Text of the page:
One Small Voice. A Lot of Big Ideas. Let Freedom Ring!
Have you ever spent time in a coal-producing region? I have. The coal region in Virginia is tucked away…from everything. It’s not going to be so easy for these laid-off workers to brush the coal dust off their boots and go on interviews. A new good-paying job will most likely entail relocation resulting in more local businesses suffering, more layoffs and more homes bloating the housing market. (Not to mention the possibility of foreclosures).
And then of course we will be adding more Americans trying to scrape by on government benefits including unemployment and food stamps.
From Arch Coal Lays Off Nearly 600 Workers (Kentucky. com June 21, 2012):
Exacerbating Eastern Kentucky’s unemployment woes, major coal producer Arch Coal announced Thursday that it will lay off nearly 600 Kentucky miners in several counties. Additionally, 150 will be laid off from a mine in West Virginia. Late Thursday, the St. Louis-based company announced it would idle several operations and reduce production at others in Appalachia “due to the unprecedented downturn for coal-based electricity.” Arch’s actions will mean a total job loss of 750 full-time positions, with about 79 percent of the jobs in Kentucky, 19 percent in West Virginia, and the rest in Virginia…
…Gov. Steve Beshear said he had authorized the Education and Workforce Development Cabinet’s Rapid Response Teams to help the newly unemployed.”We are extremely disappointed and disheartened by the announcement from Arch Coal today, as we know the announcement of significant layoffs in Kentucky is devastating news for hundreds of Kentucky families,” Beshear said in a statement.
… Bill Bissett, Kentucky Coal Association president, called the layoffs “a serious concern on multiple fronts.”
…”These are high-paying jobs in a region that desperately needs them. … The economic impact will go beyond the coal fields to other cities across Kentucky,” Bissett said. Arch cited a “continuing decline in demand for steam coal in the central Appalachian market” for its decision to idle several Kentucky mines effective Aug. 20…Arch Coal’s share price has been plummeting this year as power companies’ demand for coal has slumped in favor of natural gas
…Beshear said. “Demand for coal is at a 20-year low, thanks to a rapidly shifting energy market and high inventory. Unpredictable federal regulation processes have also hindered legal mining efforts, and we will continue to fight the unfair regulatory changes that effectively delay or halt our mining projects.”
…House Speaker Greg Stumbo said recovery would be slow.”It’s a fragile economy at best, and any disruption of this proportion is going to mean hardship,” said Stumbo, D-Prestonsburg. “A lot of us at the state and federal level have been crying about the war on coal. Obviously, it’s here, and it’s affecting Kentucky families,” he said. “It’s not just those jobs — it’s the ancillary industries, the coal truck drivers, those people who sell diesel fuel, those businesses that rely on payroll.”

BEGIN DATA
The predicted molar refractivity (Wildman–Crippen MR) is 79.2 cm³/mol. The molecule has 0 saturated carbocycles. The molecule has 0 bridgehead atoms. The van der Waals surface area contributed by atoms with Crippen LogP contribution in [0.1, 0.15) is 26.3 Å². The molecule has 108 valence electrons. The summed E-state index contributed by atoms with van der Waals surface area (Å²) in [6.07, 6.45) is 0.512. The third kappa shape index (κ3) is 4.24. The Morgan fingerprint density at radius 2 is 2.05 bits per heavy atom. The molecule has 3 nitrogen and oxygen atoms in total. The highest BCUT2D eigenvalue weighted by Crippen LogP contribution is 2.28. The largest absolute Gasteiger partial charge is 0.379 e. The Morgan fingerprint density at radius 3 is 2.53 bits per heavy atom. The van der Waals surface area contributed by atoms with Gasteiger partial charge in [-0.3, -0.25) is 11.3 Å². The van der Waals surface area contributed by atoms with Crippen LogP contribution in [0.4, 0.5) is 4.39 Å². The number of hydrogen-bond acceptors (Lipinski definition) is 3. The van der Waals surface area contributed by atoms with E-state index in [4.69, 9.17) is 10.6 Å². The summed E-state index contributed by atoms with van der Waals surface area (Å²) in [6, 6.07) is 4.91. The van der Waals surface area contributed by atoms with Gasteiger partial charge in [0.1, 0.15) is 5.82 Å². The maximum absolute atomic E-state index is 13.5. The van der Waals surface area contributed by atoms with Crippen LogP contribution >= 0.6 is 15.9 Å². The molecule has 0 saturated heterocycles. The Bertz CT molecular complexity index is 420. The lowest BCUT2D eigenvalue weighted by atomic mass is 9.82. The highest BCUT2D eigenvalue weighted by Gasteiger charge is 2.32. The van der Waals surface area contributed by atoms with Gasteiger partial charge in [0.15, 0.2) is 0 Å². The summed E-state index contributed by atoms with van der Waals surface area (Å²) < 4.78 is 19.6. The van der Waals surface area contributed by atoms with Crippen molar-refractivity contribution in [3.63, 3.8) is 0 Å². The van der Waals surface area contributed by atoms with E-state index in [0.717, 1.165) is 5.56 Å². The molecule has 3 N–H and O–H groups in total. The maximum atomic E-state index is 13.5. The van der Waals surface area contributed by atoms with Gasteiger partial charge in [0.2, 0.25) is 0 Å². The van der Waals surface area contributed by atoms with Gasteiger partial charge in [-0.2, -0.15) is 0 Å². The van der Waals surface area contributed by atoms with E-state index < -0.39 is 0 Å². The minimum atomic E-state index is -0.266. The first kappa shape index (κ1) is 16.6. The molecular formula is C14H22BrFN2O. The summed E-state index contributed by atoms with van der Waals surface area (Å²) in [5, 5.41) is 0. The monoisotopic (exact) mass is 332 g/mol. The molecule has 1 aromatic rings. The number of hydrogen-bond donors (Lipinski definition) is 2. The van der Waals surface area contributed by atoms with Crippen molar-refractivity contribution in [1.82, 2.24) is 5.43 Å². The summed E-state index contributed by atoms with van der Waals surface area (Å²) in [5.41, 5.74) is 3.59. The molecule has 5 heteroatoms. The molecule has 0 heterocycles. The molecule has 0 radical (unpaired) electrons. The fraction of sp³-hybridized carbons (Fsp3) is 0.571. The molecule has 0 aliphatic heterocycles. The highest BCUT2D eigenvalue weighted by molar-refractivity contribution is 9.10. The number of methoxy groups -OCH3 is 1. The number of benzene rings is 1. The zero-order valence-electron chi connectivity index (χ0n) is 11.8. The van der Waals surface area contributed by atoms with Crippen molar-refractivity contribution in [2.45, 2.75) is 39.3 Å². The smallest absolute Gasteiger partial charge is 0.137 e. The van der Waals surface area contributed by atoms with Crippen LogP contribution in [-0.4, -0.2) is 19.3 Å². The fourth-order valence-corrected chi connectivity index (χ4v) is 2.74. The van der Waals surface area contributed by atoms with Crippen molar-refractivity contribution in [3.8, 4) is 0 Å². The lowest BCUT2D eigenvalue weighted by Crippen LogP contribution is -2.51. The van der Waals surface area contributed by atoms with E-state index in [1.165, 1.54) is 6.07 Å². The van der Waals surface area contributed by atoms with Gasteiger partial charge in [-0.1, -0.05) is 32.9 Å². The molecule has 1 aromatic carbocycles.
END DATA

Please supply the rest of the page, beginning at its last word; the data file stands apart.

Stumbo’s counterpart on the minority side of the state House also decried the job losses. “Today’s reported announcement is yet another example of the overreaching policies on the federal level by the Environmental Protection Agency, and the Democrats’ continuing ‘war on Coal’ led by their leader, President Obama,” said state Rep. Jeff Hoover, R-Jamestown.
”This ‘war on coal’ by Democrats continues to hit those who least can afford it: those families who depend on the coal industry for their income. This also further cripples the business community in that they will see their bottom lines impacted greatly due to the increased utility costs.”This is the second major work-force reduction for coal companies in Kentucky this month…
Brandon Smith, R-Hazard, said he has heard that coal-related layoffs could top 2,200 by the end of summer, and he predicted rolling brownouts as Kentucky and the nation become energy-poor.
People are extremely worried. There’s a threat over all the mines,” Smith said. “It’s not just the jobs lost; it’s the impact on utilities and on energy costs.”With record summer temperatures predicted, “a lot of elderly people are going to pay for failed energy policies,” said Smith, who chairs the Senate Natural Resources and Energy Committee. “I directly attribute this to the Obama administration and the EPA. This lays at his feet.”On its Web site, Arch Coal calls itself “a top-five global coal producer and marketer.” It has more than 20 mining complexes in Kentucky, Wyoming, Utah, Colorado, Illinois, West Virginia, Virginia and Maryland.
Here’s My Take:
Businesses are forced to restructure all of the time due to market conditions. However, I believe only part of the restructuring is due to market conditions. A lot of the blame for new layoffs can be laid at the feet of new stringent EPA regulations, under President Obama’s energy policy which is heavily weighted against the use of coal.
Can our country’s utilities operate as efficiently using natural gas instead of coal? All of us will find out soon if this trend away from coal continues. Either our utility bills will rise or not. And brownouts? No one in America is going to settle for that.
My hopes and prayers to the soon-to-be laid-off coal workers and their families.
What’s your take?